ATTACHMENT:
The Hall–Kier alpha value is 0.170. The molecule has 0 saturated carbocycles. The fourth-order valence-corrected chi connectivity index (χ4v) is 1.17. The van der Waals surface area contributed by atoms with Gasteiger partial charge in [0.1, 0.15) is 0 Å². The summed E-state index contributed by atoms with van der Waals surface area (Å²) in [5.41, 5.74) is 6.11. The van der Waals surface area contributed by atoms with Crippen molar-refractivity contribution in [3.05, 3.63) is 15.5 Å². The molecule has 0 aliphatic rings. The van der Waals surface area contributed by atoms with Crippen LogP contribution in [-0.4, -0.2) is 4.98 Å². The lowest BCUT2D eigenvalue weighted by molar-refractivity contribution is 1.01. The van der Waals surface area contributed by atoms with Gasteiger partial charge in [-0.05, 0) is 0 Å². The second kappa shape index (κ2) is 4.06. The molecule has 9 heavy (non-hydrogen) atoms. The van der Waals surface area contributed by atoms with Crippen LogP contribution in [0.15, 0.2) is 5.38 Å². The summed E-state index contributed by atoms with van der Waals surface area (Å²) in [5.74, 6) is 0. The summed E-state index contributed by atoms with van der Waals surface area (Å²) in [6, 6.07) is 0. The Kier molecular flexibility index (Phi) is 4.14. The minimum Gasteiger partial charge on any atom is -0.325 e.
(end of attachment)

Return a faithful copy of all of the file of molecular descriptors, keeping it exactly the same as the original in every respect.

The Hall–Kier alpha value is 0.170. The molecule has 0 saturated carbocycles. The fourth-order valence-corrected chi connectivity index (χ4v) is 1.17. The van der Waals surface area contributed by atoms with Gasteiger partial charge in [0.1, 0.15) is 0 Å². The summed E-state index contributed by atoms with van der Waals surface area (Å²) in [5.41, 5.74) is 6.11. The van der Waals surface area contributed by atoms with Crippen molar-refractivity contribution in [3.05, 3.63) is 15.5 Å². The molecule has 0 aliphatic rings. The van der Waals surface area contributed by atoms with Crippen LogP contribution in [-0.4, -0.2) is 4.98 Å². The lowest BCUT2D eigenvalue weighted by molar-refractivity contribution is 1.01. The van der Waals surface area contributed by atoms with Gasteiger partial charge in [-0.05, 0) is 0 Å². The second kappa shape index (κ2) is 4.06. The molecule has 9 heavy (non-hydrogen) atoms. The van der Waals surface area contributed by atoms with Crippen LogP contribution in [0.15, 0.2) is 5.38 Å². The summed E-state index contributed by atoms with van der Waals surface area (Å²) in [5.74, 6) is 0. The summed E-state index contributed by atoms with van der Waals surface area (Å²) in [6, 6.07) is 0. The Kier molecular flexibility index (Phi) is 4.14. The minimum Gasteiger partial charge on any atom is -0.325 e.